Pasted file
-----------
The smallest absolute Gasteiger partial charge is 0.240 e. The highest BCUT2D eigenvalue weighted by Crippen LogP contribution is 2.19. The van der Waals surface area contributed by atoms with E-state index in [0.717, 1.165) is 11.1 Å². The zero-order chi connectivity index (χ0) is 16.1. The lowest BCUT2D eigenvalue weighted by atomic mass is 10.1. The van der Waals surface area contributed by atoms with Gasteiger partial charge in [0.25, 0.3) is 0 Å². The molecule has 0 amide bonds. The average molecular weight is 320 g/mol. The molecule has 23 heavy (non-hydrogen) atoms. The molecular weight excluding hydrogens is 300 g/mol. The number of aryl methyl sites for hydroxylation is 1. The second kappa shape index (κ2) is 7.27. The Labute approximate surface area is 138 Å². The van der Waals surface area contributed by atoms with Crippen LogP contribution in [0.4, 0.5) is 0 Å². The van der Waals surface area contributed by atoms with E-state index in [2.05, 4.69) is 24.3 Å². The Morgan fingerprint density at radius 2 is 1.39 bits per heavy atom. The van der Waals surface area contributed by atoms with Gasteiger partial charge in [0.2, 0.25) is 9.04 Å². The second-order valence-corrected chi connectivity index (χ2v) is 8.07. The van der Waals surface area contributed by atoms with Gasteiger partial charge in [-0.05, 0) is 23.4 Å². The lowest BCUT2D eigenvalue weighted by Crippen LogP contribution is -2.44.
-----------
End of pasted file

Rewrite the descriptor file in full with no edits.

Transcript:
The smallest absolute Gasteiger partial charge is 0.240 e. The highest BCUT2D eigenvalue weighted by Crippen LogP contribution is 2.19. The van der Waals surface area contributed by atoms with E-state index in [0.717, 1.165) is 11.1 Å². The zero-order chi connectivity index (χ0) is 16.1. The lowest BCUT2D eigenvalue weighted by atomic mass is 10.1. The van der Waals surface area contributed by atoms with Gasteiger partial charge in [0.25, 0.3) is 0 Å². The molecule has 0 amide bonds. The average molecular weight is 320 g/mol. The molecule has 23 heavy (non-hydrogen) atoms. The molecular weight excluding hydrogens is 300 g/mol. The number of aryl methyl sites for hydroxylation is 1. The second kappa shape index (κ2) is 7.27. The Labute approximate surface area is 138 Å². The van der Waals surface area contributed by atoms with Crippen LogP contribution in [0.4, 0.5) is 0 Å². The van der Waals surface area contributed by atoms with E-state index in [2.05, 4.69) is 24.3 Å². The Morgan fingerprint density at radius 2 is 1.39 bits per heavy atom. The van der Waals surface area contributed by atoms with Gasteiger partial charge in [0.2, 0.25) is 9.04 Å². The second-order valence-corrected chi connectivity index (χ2v) is 8.07. The van der Waals surface area contributed by atoms with Gasteiger partial charge in [-0.05, 0) is 23.4 Å². The lowest BCUT2D eigenvalue weighted by Crippen LogP contribution is -2.44.